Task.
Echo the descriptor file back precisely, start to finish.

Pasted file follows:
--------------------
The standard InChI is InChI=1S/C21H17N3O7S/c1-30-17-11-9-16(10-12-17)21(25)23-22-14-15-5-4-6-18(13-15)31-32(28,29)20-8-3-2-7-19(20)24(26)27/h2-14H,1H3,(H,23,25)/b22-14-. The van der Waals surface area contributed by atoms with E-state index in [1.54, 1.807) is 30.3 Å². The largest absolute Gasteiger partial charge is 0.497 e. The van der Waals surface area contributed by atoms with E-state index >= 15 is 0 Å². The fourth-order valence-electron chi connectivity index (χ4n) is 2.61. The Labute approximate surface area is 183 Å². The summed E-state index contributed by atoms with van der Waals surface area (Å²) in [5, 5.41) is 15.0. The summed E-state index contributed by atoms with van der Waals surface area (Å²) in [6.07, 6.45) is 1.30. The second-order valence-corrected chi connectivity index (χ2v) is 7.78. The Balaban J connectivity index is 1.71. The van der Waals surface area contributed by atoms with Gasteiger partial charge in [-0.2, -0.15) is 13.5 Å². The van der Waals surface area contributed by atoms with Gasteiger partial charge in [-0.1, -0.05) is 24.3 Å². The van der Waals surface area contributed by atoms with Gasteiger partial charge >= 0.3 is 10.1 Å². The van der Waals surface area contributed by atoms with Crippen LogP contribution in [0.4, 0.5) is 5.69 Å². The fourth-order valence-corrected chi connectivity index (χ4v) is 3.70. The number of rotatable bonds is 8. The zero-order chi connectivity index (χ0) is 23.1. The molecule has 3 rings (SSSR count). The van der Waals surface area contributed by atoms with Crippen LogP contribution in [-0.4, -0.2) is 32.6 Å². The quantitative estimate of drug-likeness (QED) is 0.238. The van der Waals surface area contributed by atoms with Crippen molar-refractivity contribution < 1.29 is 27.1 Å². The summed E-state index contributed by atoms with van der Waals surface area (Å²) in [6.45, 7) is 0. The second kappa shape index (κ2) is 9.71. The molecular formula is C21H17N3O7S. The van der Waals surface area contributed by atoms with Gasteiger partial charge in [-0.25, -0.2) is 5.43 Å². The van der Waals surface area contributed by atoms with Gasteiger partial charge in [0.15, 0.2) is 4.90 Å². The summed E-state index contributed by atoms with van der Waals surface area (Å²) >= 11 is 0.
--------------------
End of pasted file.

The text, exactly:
The standard InChI is InChI=1S/C21H17N3O7S/c1-30-17-11-9-16(10-12-17)21(25)23-22-14-15-5-4-6-18(13-15)31-32(28,29)20-8-3-2-7-19(20)24(26)27/h2-14H,1H3,(H,23,25)/b22-14-. The van der Waals surface area contributed by atoms with E-state index in [1.54, 1.807) is 30.3 Å². The largest absolute Gasteiger partial charge is 0.497 e. The van der Waals surface area contributed by atoms with E-state index >= 15 is 0 Å². The fourth-order valence-electron chi connectivity index (χ4n) is 2.61. The Labute approximate surface area is 183 Å². The summed E-state index contributed by atoms with van der Waals surface area (Å²) in [5, 5.41) is 15.0. The summed E-state index contributed by atoms with van der Waals surface area (Å²) in [6.07, 6.45) is 1.30. The second-order valence-corrected chi connectivity index (χ2v) is 7.78. The Balaban J connectivity index is 1.71. The van der Waals surface area contributed by atoms with Gasteiger partial charge in [-0.2, -0.15) is 13.5 Å². The van der Waals surface area contributed by atoms with Gasteiger partial charge in [-0.1, -0.05) is 24.3 Å². The van der Waals surface area contributed by atoms with Gasteiger partial charge >= 0.3 is 10.1 Å². The van der Waals surface area contributed by atoms with Crippen LogP contribution in [0.4, 0.5) is 5.69 Å². The fourth-order valence-corrected chi connectivity index (χ4v) is 3.70. The number of rotatable bonds is 8. The zero-order chi connectivity index (χ0) is 23.1. The molecule has 3 rings (SSSR count). The van der Waals surface area contributed by atoms with Crippen LogP contribution in [-0.4, -0.2) is 32.6 Å². The quantitative estimate of drug-likeness (QED) is 0.238. The van der Waals surface area contributed by atoms with Crippen molar-refractivity contribution < 1.29 is 27.1 Å². The summed E-state index contributed by atoms with van der Waals surface area (Å²) in [6.45, 7) is 0. The second kappa shape index (κ2) is 9.71. The molecular formula is C21H17N3O7S. The van der Waals surface area contributed by atoms with Gasteiger partial charge in [-0.25, -0.2) is 5.43 Å². The van der Waals surface area contributed by atoms with Gasteiger partial charge in [0.15, 0.2) is 4.90 Å². The summed E-state index contributed by atoms with van der Waals surface area (Å²) >= 11 is 0.